Crime Library: Criminal Minds and Methods

The Mountain Meadows Massacre

Blood Atonement and Other "Peculiar Institutions"

Lt John Gunnison
Lt John Gunnison
More than any other federal representative who spent any time in Utah, the actions of Lt. John Gunnison, a surveyor with the U.S. Army, led to what would later be called the Mountain Meadows massacre. Zachary Taylor sent Gunnison to Utah to perform the first survey of the new territory that had been surrendered by Mexico. He arrived in Salt Lake City with a small troop of men, but found a particularly hostile reception.

I hear from various sources that our survey is regarded with great jealousy, he wrote in his diary. And (I) have had the warning that secret means would be used to prevent any maps being made of the valley -- even that our lives are in danger.

Gunnison was a particularly strong diplomat who managed to convince Young that his purpose was not to survey the Mormon territory for the purpose of taking land, although  the surveyor reported later that the treatment he received from his hosts warmed only to mere rudeness by the time his mission was completed. Although Gunnisons survey would not directly correlate with the uprising and the massacre of the emigrants, upon his return to Washington, Gunnison wrote the first definitive scholarly study of the Mormon culture, and that did have an impact.

Prior to Gunnisons book, the only publications about Mormons were either libelous screeds or saccharine tomes of miseries about the sufferings of the Saints. These books featured graphic descriptions of violent oppression and sexual exploitation of women at the hands of debased Mormon elders, writes Eric A. Eliason in the journal Religion and American Culture. This literature bore such provocative titles as Mrs. A. G. Paddocks In the Toils: or, The Martyrs of the Latter Days, Metta Victoria Fullers Mormon Wives: A Narrative of Facts Stranger than Fiction, and Jennie Bartlett Switzers Elder Northfields Home; or, Sacrificed on the Mormon Altar, the Story of the Blighting Curse of Polygamy.

Instead, Gunnison presented a fair picture of life in Utah and a strong recommendation that the best way to deal with the Mormon problem was to leave the Saints alone. He firmly believed that the one thing that held the culture together was the persecution that followed the sect from state to state. If the government would leave the Saints to their own devices, Gunnison wrote, the zeal that bound the faithful together would quickly be watered down by the influx of new converts who had not suffered the persecutions of Missouri and Illinois, and by the inevitable Gentile population that was bound to emigrate to Utah.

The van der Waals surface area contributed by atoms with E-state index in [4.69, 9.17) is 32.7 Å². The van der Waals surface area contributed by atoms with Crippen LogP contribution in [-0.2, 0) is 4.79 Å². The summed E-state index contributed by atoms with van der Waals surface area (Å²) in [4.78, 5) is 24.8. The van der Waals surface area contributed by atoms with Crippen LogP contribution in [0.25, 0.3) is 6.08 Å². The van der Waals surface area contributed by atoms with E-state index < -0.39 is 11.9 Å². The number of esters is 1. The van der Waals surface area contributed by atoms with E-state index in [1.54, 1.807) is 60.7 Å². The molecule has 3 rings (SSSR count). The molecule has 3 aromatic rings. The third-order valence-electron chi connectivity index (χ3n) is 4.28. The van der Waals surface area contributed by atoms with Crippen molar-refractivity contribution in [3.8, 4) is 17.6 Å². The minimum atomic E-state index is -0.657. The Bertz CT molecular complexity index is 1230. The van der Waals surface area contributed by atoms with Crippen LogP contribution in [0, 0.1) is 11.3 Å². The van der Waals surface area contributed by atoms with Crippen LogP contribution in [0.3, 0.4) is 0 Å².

What captured the attention of the Americans was Gunnisons description of two Mormon practices. These descriptions did little to improve the reputation of the sect with the Gentiles and led directly to Gunnisons murder three years after his book was published.

The first revelation from Gunnisons book the Mormon practice of polygamy, or as the Saints called it, celestial marriage. Polygamy   is perhaps what the Saints are best known for even to this day, although the concept has been rejected by the Church since before the turn of the 20th century. The concept of celestial marriage is based on the Mormon belief that women cannot enter eternal life unless they are brought there by a man, and that the more wives a man has as he enters the Kingdom of Heaven, the higher his stature will be. To Mormons, the idea represented everlasting life for as many people as possible in as good a fashion as possible. Unfortunately for the sect, the Gentiles could not move beyond the temporal fact that in Utah, a man could have as many wives as he could afford to sustain.

Besides the eternal blessings brought on by polygamy, the practice provided Brigham Young a particularly strong side benefit: as the Prophet and Seer, Young decided who among his people could practice celestial marriage. Because it was possible for a woman to be married on Earth to one man, but promised for eternity to another, it was not unusual for wives who were afraid that their husbands lack of faith or poor religious practices would prevent either of them from entering Heaven to be sealed for all eternity to another man. As a result, Young had a unique insight into the private lives of nearly every one of the Saints in Utah and could use the information and the privilege of polygamy to his advantage.